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The process of divorce is often stressful and complicated. It requires each spouse to focus on multiple issues, all of which require the parties to make important and long lasting decisions. One issue that is key, but often left to last or forgotten entirely, is how to properly handle the family’s personal property and casualty insurance during the various stages of the divorce. This encompasses coverage for the homes, cars, valuables, collections, boats, and personal excess liability (umbrella).
During the initial stages of the divorce process and at its conclusion, it is critical to have an expert insurance broker review all coverages and make recommendations for changes necessary to protect each spouse in the event of property or liability claims. It is also crucial for a knowledgeable broker to coordinate the coverages, so that there are no gaps, no duplicate coverages, and so that the family is not overpaying or underinsured.
Here are some questions that are relevant during the process of divorce that require advice from a trusted insurance expert:
Q. How does insurance respond when one spouse moves out of the primary home? Is that individual still covered by the liability portion of the homeowners’ policy or the umbrella policy? A. The insurance will need to be rewritten to properly protect each individual and their property.
Q. When children who drive share their time in both households and drive cars belonging to each parent, what is the correct way to handle the auto insurance? A. This can be managed in several different ways depending upon the specific circumstances.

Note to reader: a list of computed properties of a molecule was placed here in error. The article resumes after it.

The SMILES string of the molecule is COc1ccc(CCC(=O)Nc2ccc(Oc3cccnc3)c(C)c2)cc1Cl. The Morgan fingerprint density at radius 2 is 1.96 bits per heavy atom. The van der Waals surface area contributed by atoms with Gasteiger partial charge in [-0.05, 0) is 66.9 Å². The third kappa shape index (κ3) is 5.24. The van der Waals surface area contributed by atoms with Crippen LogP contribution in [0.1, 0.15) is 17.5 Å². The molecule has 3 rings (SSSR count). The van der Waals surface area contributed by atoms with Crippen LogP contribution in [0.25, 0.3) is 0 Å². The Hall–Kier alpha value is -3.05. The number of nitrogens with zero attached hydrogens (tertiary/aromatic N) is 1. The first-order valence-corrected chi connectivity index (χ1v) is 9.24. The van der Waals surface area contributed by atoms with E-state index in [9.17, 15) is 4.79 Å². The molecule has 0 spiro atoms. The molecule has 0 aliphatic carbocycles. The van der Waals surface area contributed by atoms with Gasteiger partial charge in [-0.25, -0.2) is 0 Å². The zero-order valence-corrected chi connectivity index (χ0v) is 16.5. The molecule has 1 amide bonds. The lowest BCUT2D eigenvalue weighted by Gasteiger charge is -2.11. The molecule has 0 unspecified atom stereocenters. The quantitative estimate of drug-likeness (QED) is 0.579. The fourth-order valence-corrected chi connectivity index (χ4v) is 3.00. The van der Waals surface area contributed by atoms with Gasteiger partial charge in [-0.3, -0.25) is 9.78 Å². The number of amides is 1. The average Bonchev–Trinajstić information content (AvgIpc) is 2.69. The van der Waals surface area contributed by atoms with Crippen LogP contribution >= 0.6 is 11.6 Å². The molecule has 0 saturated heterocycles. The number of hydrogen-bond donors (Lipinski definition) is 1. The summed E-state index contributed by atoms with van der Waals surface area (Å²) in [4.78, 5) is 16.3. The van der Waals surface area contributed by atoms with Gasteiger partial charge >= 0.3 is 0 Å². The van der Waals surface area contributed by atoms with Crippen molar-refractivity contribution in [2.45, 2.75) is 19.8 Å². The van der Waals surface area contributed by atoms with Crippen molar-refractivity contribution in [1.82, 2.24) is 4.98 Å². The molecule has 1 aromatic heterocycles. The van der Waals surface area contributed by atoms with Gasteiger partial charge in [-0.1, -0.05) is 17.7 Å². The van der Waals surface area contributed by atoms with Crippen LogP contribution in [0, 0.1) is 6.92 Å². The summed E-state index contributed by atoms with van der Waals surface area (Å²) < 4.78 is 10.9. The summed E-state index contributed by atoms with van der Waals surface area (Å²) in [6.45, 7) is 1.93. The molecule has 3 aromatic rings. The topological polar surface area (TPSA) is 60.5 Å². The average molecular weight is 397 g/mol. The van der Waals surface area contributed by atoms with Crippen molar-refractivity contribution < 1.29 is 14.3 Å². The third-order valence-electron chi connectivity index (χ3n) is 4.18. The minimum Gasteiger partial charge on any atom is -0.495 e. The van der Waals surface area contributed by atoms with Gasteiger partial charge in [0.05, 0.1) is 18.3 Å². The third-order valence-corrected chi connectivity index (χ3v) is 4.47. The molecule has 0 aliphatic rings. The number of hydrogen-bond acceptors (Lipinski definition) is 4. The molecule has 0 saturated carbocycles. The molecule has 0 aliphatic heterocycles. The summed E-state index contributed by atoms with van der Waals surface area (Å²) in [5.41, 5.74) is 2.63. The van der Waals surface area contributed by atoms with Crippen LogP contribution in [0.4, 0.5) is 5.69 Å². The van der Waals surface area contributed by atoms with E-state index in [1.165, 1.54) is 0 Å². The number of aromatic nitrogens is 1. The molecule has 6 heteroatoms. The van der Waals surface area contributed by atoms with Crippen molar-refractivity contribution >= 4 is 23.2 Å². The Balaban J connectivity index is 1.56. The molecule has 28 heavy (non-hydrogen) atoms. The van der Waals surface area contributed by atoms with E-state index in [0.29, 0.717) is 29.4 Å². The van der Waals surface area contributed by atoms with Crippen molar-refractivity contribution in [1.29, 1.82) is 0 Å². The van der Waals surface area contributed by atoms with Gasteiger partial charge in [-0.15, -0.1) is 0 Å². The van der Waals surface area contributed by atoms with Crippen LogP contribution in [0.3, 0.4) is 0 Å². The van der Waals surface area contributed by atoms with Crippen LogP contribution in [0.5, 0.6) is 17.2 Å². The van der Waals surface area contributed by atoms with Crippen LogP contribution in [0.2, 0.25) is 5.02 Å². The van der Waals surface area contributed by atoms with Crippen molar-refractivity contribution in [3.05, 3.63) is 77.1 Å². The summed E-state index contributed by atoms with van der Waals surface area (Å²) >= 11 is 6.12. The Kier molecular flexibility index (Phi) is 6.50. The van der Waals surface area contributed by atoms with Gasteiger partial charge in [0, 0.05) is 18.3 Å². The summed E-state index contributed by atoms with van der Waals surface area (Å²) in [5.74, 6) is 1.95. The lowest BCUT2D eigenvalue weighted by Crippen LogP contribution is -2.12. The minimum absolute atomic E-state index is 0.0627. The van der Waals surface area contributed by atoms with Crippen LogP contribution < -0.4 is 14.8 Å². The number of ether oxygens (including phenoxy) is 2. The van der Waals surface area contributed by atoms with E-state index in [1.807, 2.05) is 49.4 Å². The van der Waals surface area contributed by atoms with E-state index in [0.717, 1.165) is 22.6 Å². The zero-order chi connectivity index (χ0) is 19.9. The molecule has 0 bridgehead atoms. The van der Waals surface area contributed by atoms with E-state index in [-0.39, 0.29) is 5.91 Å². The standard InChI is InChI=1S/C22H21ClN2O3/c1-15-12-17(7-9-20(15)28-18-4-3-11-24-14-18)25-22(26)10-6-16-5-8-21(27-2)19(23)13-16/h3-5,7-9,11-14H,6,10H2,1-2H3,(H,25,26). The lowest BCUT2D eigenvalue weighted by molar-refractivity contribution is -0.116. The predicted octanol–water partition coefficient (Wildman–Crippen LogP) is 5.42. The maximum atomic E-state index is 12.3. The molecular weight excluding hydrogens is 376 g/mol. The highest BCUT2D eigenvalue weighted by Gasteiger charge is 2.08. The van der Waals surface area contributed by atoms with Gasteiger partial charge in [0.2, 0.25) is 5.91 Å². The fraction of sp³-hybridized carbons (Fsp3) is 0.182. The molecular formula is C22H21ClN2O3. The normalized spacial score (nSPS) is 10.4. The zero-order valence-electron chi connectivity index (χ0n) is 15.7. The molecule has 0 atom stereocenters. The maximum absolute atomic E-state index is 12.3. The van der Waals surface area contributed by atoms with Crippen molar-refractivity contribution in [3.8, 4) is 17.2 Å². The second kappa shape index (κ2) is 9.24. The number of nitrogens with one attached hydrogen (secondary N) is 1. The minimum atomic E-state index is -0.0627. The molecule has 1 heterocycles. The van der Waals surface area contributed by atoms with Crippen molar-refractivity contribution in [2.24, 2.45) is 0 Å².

Q. What about the assets that will remain in both names for a period of time and then are phased out to just one name over several years? A. Special attention needs to be paid to the details in this situation. It can be complicated to make sure that the policies properly reflect the change in ownership and that all parties have the right coverage in the event of a claim.
Q. When valuables and fine art collections are divided and moved out of the primary home, how should the policies be adjusted? A. The coverage needs to be correctly rewritten and adjusted to avoid no coverage or duplicate coverage.
Q. When assets, such as property, are placed in a trust for the benefit of the children, how should the policies covering those assets be written? A. This can be managed in several different ways depending on the specific circumstances, but is an area that is often mishandled, or entirely ignored.